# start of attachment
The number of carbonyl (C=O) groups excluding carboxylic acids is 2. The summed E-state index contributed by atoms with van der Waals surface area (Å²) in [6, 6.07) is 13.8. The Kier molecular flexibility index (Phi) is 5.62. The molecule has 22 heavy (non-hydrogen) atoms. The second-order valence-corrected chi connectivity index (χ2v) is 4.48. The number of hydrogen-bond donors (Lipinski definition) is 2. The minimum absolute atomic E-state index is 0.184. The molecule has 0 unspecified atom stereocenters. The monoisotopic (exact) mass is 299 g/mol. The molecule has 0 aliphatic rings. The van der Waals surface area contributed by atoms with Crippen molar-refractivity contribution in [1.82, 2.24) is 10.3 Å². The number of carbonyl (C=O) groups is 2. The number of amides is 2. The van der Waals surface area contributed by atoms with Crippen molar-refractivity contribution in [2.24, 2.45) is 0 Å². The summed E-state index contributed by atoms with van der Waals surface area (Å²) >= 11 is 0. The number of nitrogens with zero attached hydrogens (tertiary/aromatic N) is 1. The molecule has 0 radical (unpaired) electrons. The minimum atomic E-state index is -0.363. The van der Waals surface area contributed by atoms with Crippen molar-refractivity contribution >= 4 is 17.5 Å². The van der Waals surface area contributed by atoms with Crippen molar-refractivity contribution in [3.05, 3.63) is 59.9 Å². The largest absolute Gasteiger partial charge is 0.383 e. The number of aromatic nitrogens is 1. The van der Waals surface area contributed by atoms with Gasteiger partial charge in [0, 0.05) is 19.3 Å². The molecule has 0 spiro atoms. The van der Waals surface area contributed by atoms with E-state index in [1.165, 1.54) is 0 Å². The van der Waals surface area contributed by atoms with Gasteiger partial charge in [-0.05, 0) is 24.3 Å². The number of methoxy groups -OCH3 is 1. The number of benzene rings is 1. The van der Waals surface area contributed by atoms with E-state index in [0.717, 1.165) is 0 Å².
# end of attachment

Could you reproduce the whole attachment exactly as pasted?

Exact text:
The number of carbonyl (C=O) groups excluding carboxylic acids is 2. The summed E-state index contributed by atoms with van der Waals surface area (Å²) in [6, 6.07) is 13.8. The Kier molecular flexibility index (Phi) is 5.62. The molecule has 22 heavy (non-hydrogen) atoms. The second-order valence-corrected chi connectivity index (χ2v) is 4.48. The number of hydrogen-bond donors (Lipinski definition) is 2. The minimum absolute atomic E-state index is 0.184. The molecule has 0 unspecified atom stereocenters. The monoisotopic (exact) mass is 299 g/mol. The molecule has 0 aliphatic rings. The van der Waals surface area contributed by atoms with Crippen molar-refractivity contribution in [1.82, 2.24) is 10.3 Å². The number of carbonyl (C=O) groups is 2. The number of amides is 2. The van der Waals surface area contributed by atoms with Crippen molar-refractivity contribution in [2.24, 2.45) is 0 Å². The summed E-state index contributed by atoms with van der Waals surface area (Å²) >= 11 is 0. The number of nitrogens with zero attached hydrogens (tertiary/aromatic N) is 1. The molecule has 0 radical (unpaired) electrons. The minimum atomic E-state index is -0.363. The van der Waals surface area contributed by atoms with Crippen molar-refractivity contribution >= 4 is 17.5 Å². The van der Waals surface area contributed by atoms with Crippen molar-refractivity contribution in [3.05, 3.63) is 59.9 Å². The largest absolute Gasteiger partial charge is 0.383 e. The number of aromatic nitrogens is 1. The van der Waals surface area contributed by atoms with Gasteiger partial charge in [0, 0.05) is 19.3 Å². The molecule has 0 spiro atoms. The van der Waals surface area contributed by atoms with E-state index in [1.165, 1.54) is 0 Å². The van der Waals surface area contributed by atoms with Gasteiger partial charge in [-0.05, 0) is 24.3 Å². The number of methoxy groups -OCH3 is 1. The number of benzene rings is 1. The van der Waals surface area contributed by atoms with E-state index in [0.717, 1.165) is 0 Å².